1 Corinthians 14:26

The Church is the gathering of God’s people in the name of Christ. Each week here in the Cathedral we have many such gatherings.

Central to the activity of these gatherings is our fellowship with one another. There is little that we do here, that we could not do alone at home. One thing that we cannot do alone is to fellowship with each other.

Our fellowship should always seek to glorify God, yet that is not the only purpose of our meeting. We meet in this world to encourage one another in love and good works – and all the more as we see the Day of Christ approaching. So we meet to build the Church and each other by our prayerful encouragement of each other to live by the Gospel.

The way we encourage each other is by lovingly using the gifts that God has given. These gifts are given to each one of us to serve each other and so build each other and the Church as a whole. As Paul said, “Let all things be done for building up” (1 Corinthians 14:26).

Therefore, there are things that we will always do when we gather together. We will always pray to our Father in heaven by the merits of our Lord and Saviour and in the Spirit. And we will always gather to hear God’s word read and taught and seek to challenge each other to continue in faith and obedience to the scriptures message. And when we sing to each other we will do so in words and ways that are edifying – in psalms and hymns and spiritual songs we will teach each other as we express our heartfelt joy to the Lord.

There are other things that we will usually do because inevitably humans are creatures of habit. So, we will meet at the same time each week, and follow a preaching pattern or series, and we will sit in much the same chairs and sing the same songs. There is nothing wrong with doing these things, but they are not of the central importance to the gathering. They can be changed and our congregational life will not be hindered.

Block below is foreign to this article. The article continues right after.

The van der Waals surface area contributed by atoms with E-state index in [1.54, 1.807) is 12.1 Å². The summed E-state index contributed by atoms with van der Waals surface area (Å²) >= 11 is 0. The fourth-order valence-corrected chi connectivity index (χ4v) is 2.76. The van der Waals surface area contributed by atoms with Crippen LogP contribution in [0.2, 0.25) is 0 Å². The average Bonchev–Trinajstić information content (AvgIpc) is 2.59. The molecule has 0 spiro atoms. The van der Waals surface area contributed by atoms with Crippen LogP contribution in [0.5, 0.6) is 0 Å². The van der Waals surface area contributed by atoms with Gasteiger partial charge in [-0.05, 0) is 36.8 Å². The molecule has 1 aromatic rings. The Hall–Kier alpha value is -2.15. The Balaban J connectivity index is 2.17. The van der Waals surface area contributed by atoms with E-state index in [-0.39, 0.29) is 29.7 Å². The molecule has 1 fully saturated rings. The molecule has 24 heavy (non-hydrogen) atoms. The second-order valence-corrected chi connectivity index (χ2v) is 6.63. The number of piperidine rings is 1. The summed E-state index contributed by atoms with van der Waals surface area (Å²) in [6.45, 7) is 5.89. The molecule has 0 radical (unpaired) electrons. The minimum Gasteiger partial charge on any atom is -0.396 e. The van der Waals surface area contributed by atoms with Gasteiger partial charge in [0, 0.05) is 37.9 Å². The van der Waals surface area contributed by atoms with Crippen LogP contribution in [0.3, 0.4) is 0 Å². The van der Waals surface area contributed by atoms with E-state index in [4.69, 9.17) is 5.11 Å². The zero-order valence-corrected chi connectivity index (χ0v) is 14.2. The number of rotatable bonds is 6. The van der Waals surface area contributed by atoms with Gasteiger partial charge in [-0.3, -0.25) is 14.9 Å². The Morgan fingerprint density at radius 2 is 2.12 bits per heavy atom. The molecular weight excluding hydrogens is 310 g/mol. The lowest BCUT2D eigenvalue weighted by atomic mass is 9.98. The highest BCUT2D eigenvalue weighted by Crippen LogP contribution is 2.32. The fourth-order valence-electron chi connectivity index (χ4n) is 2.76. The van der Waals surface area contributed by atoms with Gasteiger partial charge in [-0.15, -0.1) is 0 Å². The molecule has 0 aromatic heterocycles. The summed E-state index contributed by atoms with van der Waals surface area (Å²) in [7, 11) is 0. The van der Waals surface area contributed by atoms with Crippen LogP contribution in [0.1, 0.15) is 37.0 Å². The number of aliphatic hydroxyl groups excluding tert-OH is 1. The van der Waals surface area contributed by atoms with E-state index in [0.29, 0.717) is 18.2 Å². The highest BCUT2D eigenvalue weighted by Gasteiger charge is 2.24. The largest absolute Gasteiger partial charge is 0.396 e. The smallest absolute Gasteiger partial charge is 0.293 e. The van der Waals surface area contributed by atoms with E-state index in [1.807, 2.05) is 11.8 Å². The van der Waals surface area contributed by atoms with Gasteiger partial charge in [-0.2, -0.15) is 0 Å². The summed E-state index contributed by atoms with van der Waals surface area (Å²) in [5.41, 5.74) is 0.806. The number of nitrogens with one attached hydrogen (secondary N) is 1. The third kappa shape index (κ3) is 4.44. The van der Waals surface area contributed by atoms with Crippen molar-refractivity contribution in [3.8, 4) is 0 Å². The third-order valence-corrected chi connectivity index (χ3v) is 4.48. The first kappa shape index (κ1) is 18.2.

But churches always need to change some things. Often we need to change things so that we do not settle into a rut and fail to hear God speak or to use the gifts that he has given to us. Sometimes there are erroneous and misleading habits that creep into our pattern of church life. Once recognised these of course must be changed. The serpent on the pole by which Israel was saved in the time of Moses became an idol that had to be destroyed in the days of Hezekiah.

So here in the Cathedral it is my hope that every week we will see three things.

  1. The gospel faithfully ministered: that what we say will honour the Lord Jesus, build his people and save those who do not yet know him,
  2. Sufficient predictability about our meeting that participants can concentrate on the content and purpose of our gathering and not be distracted by secondary matters,
  3. Sufficient variety to make every meeting special and not to be missed

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